If you haven’t already done it, today’s Times has a reminder about opting out of having NHS records uploaded to the ‘spine’:
SENIOR doctors are encouraging a mass revolt against the government’s £12 billion national health database by supporting a campaign to urge patients to opt out.
Activists in the British Medical Association (BMA) have produced a pro forma letter that people can send to their GP to stop their records going onto the database.
Parents can opt out on behalf of children aged under 16. However, we have seen guidance from one Primary Care Trust that tells GPs to interview older children if parents should opt out on their behalf, and overrule the parents’ wishes if the child is assessed as ‘Frazer competent’ (sic).
The usual expression is ‘Gillick competent’ and it is used to describe a situation where a child requires medical treatment without the knowledge of his/her parents. In the House of Lords judgment in the case of Gillick, Lord Fraser (with an ‘s’) laid down strict guidelines around the circumstances in which a medical practitioner might obtain consent to treatment directly from a child.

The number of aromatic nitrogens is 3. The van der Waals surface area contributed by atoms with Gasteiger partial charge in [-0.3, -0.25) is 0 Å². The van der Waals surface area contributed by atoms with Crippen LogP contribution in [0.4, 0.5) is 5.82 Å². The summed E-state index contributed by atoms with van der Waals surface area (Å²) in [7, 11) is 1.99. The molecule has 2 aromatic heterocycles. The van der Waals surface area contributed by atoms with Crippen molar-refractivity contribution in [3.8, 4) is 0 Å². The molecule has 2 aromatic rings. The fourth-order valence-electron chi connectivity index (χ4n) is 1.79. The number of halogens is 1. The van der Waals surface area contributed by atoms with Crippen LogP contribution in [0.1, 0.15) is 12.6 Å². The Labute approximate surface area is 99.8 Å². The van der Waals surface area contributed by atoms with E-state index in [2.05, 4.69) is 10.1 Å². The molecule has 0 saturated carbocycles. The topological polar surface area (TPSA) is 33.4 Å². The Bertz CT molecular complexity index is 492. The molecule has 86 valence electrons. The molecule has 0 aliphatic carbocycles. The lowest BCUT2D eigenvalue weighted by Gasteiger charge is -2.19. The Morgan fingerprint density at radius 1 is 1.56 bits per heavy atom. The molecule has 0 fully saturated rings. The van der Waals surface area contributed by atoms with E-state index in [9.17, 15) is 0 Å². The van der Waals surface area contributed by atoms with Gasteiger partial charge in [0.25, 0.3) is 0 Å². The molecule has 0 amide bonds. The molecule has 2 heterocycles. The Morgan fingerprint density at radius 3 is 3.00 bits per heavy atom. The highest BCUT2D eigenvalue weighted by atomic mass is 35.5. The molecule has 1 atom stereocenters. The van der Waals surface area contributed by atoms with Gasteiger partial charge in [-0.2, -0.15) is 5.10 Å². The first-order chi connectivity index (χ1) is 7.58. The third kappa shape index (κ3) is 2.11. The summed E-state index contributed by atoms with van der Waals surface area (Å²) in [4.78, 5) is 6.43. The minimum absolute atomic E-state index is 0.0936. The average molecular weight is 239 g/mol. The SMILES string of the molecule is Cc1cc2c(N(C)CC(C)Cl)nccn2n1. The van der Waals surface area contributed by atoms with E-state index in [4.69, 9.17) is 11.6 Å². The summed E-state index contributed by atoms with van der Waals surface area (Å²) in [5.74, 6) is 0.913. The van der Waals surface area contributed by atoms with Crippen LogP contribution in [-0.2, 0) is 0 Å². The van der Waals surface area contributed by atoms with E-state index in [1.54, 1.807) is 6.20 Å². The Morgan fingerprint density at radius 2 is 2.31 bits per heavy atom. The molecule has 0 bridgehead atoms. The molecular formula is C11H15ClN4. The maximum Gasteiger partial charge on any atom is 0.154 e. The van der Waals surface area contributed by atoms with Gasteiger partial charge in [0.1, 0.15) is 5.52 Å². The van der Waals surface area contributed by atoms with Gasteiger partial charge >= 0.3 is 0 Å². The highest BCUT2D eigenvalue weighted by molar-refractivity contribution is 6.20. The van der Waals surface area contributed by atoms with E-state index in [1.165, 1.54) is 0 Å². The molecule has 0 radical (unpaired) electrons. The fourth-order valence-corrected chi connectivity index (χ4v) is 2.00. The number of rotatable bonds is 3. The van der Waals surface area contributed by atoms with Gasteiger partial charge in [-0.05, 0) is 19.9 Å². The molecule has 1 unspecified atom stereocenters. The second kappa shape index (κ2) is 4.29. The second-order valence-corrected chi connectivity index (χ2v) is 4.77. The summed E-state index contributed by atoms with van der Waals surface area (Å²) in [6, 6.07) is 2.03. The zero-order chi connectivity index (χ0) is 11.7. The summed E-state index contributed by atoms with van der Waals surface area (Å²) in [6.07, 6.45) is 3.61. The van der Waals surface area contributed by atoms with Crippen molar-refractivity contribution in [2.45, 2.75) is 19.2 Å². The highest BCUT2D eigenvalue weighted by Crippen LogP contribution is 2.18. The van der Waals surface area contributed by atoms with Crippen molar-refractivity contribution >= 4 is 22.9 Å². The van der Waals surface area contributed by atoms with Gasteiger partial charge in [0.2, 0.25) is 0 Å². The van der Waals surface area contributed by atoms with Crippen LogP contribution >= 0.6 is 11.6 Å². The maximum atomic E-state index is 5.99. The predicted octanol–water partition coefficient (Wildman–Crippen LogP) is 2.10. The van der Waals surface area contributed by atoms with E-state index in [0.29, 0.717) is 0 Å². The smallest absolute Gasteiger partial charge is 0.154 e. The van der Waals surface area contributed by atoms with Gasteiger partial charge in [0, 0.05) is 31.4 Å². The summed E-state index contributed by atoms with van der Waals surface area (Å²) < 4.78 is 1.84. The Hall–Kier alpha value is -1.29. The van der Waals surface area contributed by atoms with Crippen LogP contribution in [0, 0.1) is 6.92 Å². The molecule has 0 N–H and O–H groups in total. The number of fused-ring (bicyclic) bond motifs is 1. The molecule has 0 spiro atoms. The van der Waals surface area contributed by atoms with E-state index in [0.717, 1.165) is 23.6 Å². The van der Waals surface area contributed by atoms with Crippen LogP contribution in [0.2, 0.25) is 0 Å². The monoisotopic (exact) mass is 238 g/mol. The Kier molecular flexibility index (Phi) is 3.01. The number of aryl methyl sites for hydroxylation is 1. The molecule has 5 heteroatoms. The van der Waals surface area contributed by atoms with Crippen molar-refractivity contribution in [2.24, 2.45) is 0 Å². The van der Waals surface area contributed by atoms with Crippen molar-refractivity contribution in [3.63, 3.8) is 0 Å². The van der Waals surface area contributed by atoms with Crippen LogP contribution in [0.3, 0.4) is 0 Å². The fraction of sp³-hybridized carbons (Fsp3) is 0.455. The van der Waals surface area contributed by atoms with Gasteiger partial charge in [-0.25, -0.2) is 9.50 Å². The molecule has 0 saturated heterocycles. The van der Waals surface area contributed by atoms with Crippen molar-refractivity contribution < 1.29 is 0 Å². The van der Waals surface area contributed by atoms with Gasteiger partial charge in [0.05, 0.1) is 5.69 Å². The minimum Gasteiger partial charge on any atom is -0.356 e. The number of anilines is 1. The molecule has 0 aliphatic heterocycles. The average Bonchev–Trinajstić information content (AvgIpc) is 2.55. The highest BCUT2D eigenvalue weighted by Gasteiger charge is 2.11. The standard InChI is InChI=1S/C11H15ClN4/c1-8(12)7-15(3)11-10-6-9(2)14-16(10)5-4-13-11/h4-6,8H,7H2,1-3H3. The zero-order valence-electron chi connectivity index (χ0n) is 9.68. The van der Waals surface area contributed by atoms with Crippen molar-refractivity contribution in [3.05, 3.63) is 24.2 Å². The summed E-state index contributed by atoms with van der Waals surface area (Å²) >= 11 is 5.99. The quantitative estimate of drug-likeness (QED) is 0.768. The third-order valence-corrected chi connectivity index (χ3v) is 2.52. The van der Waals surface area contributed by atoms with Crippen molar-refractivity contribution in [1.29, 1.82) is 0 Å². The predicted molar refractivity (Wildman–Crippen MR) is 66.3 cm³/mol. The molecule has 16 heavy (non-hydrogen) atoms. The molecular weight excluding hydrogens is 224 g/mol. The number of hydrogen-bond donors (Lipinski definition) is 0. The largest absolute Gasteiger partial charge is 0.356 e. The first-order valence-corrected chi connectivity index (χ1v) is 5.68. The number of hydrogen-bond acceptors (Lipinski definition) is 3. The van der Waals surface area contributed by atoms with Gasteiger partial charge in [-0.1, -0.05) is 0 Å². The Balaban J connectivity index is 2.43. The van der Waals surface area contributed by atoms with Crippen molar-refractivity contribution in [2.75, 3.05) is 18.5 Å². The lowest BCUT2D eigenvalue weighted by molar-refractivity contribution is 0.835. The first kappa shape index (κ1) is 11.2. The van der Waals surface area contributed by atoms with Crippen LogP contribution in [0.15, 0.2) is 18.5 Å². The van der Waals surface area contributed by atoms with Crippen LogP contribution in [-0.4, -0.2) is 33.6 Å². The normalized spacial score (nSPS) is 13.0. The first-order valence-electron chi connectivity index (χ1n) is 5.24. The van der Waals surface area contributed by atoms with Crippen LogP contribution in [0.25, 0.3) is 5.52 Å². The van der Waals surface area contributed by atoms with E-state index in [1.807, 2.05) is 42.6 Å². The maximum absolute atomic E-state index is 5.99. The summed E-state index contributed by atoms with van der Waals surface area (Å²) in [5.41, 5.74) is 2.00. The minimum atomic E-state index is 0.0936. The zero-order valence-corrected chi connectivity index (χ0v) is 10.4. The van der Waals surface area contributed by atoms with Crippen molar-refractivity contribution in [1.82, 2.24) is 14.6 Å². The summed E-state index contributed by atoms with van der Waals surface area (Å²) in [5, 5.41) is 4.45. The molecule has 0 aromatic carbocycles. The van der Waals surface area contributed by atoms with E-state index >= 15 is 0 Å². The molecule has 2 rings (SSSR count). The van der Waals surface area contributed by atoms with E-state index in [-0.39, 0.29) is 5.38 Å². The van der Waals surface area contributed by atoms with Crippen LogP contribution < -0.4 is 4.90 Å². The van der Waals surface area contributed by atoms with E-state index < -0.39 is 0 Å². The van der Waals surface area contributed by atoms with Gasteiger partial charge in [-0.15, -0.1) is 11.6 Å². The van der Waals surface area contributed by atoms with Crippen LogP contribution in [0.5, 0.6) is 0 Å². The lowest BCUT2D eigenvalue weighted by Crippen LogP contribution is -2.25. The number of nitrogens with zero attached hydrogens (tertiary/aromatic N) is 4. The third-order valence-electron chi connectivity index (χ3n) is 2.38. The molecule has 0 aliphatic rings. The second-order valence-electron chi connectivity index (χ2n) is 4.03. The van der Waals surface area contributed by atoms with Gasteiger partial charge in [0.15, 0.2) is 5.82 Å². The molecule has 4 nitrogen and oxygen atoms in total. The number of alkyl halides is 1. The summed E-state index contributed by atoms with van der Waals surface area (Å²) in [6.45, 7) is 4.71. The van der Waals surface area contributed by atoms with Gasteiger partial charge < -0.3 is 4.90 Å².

These guidelines required a practitioner to attempt to persuade the child to involve his/her parents, and they also presupposed that the child would receive expert medical advice from the practitioner. We do not believe that a GP has such expertise in data protection and information security, nor do we believe that the ability to assess a child’s competence to consent to medical treatment equips a GP to assess his/her competence to consent to data storage and sharing.
Finally, Lord Fraser warned that the Gillick judgment should not be taken as a licence to disregard parents’ wishes whenever it was convenient to do so, and that any practitioner who behaved in such a fashion should be subject to disciplinary proceedings.
**If anyone opting out of the NHS spine on behalf of their child experiences problems, we should like to know about them. Please circulate this information as widely as possible.**